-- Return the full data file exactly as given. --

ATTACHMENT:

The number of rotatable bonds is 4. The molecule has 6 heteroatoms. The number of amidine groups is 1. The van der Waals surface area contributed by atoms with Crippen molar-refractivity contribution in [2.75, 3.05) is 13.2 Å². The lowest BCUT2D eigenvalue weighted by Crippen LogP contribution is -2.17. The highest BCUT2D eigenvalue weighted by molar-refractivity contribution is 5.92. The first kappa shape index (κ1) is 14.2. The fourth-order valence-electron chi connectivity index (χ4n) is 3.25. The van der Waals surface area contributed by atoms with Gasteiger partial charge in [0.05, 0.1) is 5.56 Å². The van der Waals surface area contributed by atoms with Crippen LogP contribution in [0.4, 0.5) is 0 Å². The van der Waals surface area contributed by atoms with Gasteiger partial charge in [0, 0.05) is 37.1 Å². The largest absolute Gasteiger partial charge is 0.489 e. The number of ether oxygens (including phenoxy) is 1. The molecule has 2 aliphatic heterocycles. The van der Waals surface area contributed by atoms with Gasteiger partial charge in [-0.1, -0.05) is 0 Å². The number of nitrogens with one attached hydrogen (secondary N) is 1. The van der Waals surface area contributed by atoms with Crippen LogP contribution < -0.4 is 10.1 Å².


The number of rotatable bonds is 4. The molecule has 6 heteroatoms. The number of amidine groups is 1. The van der Waals surface area contributed by atoms with Crippen molar-refractivity contribution in [2.75, 3.05) is 13.2 Å². The lowest BCUT2D eigenvalue weighted by Crippen LogP contribution is -2.17. The highest BCUT2D eigenvalue weighted by molar-refractivity contribution is 5.92. The first kappa shape index (κ1) is 14.2. The fourth-order valence-electron chi connectivity index (χ4n) is 3.25. The van der Waals surface area contributed by atoms with Gasteiger partial charge in [0.05, 0.1) is 5.56 Å². The van der Waals surface area contributed by atoms with Crippen LogP contribution in [0.4, 0.5) is 0 Å². The van der Waals surface area contributed by atoms with Gasteiger partial charge in [0, 0.05) is 37.1 Å². The largest absolute Gasteiger partial charge is 0.489 e. The number of ether oxygens (including phenoxy) is 1. The molecule has 2 aliphatic heterocycles. The van der Waals surface area contributed by atoms with Gasteiger partial charge in [-0.1, -0.05) is 0 Å². The number of nitrogens with one attached hydrogen (secondary N) is 1. The van der Waals surface area contributed by atoms with Crippen LogP contribution < -0.4 is 10.1 Å².